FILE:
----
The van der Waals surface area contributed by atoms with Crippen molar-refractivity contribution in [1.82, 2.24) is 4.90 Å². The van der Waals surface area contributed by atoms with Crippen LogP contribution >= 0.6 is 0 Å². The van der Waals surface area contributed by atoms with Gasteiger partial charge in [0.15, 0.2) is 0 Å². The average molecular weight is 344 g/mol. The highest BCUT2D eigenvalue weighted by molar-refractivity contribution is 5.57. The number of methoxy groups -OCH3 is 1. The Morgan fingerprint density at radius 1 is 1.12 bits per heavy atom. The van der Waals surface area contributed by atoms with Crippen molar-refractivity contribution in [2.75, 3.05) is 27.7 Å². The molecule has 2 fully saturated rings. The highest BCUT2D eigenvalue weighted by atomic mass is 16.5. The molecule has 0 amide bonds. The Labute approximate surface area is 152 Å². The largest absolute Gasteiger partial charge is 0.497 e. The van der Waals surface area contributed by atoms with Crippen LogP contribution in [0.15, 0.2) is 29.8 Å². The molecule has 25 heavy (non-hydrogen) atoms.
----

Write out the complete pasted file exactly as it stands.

The van der Waals surface area contributed by atoms with Crippen molar-refractivity contribution in [1.82, 2.24) is 4.90 Å². The van der Waals surface area contributed by atoms with Crippen LogP contribution >= 0.6 is 0 Å². The van der Waals surface area contributed by atoms with Gasteiger partial charge in [0.15, 0.2) is 0 Å². The average molecular weight is 344 g/mol. The highest BCUT2D eigenvalue weighted by molar-refractivity contribution is 5.57. The number of methoxy groups -OCH3 is 1. The Morgan fingerprint density at radius 1 is 1.12 bits per heavy atom. The van der Waals surface area contributed by atoms with Crippen molar-refractivity contribution in [2.75, 3.05) is 27.7 Å². The molecule has 2 fully saturated rings. The highest BCUT2D eigenvalue weighted by atomic mass is 16.5. The molecule has 0 amide bonds. The Labute approximate surface area is 152 Å². The largest absolute Gasteiger partial charge is 0.497 e. The van der Waals surface area contributed by atoms with Crippen LogP contribution in [0.15, 0.2) is 29.8 Å². The molecule has 25 heavy (non-hydrogen) atoms.